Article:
“Regulators have been concerned that pilots returning to the flight deck following extended periods without flying could be at risk of performing below their normal standard during their first few flights.”

The AAIB added: “There are no specific recommendations at this stage. The investigation continues to examine all pertinent factors which might have contributed to this serious incident.”

A final report will be published “in due course”.

The  British Airline Pilots’ Association responded by urging people to “respect the independence and objectivity” of the AAIB and “to avoid speculation before they complete their work”.

Balpa noted that the reason for publication of this special bulletin is that the AAIB wants to alert the industry to the decreased operational and safety resilience resulting from widespread industry shutdown during the pandemic.

General secretary Martin Chalk said: “Just like riding a bike, if you climb back on after a period away, it only takes a short practice to be able to manipulate the bike – set off, turn and stop – just as well as you had before. However, your roadcraft – the anticipation of what others are going to do, for example – takes time and practice to reacquire.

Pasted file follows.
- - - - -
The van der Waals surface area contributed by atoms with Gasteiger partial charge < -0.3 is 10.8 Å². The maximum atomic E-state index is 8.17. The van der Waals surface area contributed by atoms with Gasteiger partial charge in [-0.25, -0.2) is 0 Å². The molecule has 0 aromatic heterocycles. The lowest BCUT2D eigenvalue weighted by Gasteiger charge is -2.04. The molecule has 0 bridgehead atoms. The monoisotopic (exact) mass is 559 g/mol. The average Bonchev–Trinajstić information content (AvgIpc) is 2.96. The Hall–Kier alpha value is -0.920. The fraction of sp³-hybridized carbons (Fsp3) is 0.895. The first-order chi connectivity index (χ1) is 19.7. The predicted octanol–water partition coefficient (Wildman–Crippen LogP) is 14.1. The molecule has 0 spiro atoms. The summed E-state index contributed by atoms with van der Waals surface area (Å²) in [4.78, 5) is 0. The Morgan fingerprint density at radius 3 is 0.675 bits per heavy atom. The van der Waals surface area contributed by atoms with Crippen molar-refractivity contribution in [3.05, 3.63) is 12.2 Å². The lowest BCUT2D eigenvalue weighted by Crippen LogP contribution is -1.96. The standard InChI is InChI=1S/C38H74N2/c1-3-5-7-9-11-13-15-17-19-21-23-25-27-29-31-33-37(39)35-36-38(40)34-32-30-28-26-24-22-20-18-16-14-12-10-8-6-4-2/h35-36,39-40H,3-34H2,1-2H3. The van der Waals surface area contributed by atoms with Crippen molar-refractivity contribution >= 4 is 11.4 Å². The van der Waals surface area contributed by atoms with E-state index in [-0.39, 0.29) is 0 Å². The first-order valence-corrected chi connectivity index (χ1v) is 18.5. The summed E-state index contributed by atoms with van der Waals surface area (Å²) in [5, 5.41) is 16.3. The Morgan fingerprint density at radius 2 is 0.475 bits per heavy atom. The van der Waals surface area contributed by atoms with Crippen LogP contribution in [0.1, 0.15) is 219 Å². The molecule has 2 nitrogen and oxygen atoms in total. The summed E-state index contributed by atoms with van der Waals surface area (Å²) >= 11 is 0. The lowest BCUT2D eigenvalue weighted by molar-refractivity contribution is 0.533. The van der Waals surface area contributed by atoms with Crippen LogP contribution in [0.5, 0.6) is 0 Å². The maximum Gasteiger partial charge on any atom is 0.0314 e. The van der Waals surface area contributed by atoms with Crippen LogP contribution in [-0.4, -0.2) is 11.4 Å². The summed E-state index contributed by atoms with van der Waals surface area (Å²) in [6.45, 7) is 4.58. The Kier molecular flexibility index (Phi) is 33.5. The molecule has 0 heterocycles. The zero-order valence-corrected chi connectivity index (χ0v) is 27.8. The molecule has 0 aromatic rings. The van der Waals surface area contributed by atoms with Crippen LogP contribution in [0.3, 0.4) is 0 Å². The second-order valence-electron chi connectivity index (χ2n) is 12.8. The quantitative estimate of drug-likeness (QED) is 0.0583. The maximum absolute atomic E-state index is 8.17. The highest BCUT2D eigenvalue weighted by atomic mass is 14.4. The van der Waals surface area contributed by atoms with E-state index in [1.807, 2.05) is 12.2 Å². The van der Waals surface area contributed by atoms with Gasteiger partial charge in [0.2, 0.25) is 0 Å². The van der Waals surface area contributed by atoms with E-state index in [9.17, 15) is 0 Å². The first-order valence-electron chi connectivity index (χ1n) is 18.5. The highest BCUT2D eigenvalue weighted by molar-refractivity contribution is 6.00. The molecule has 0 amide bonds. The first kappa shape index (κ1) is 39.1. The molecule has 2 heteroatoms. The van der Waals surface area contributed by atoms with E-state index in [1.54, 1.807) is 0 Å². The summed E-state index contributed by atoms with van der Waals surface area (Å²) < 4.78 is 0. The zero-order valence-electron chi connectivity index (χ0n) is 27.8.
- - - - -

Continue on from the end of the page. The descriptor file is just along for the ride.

“Although many of our airlines have recognised this and provided extra practice and simulator time, there have also been commercial pressures which act in the opposite direction.

“This is why Balpa has been calling on the government to make available a winter resilience fund to allow our cash strapped airlines the ability to provide extra training and experience to avoid any degradation of aviation’s enviable safety standards.”

 Balpa has already called for both the government and airlines to recognise that the minimum return to work training and experience regulations “were designed to return individuals who had been grounded for extended periods of time to the well-oiled machine which is the normal civil aviation system”.

The association added: “No-one anticipated a situation where large parts of the system would have been effectively shut down for 18 months or more and therefore system resilience would be eroded.

“Consequently, many individual pilots and their airlines have been trying to afford themselves more time and practice to develop higher levels of resilience.”

A Tui spokesperson said: “We have worked closely with the AAIB throughout this investigation and will continue to do so until a final report is published.

“The health and safety of our customers and crew is always our primary concern and we would like to reassure all customers and crew that the safety of the aircraft was assured throughout this flight.

“We provide training that exceeds all regulatory requirements, this includes the additional refresher and recency training completed by all pilots prior to flights being undertaken. The industry has faced unique circumstances with the grounding of many planes and crew due to the Covid-19 restrictions.”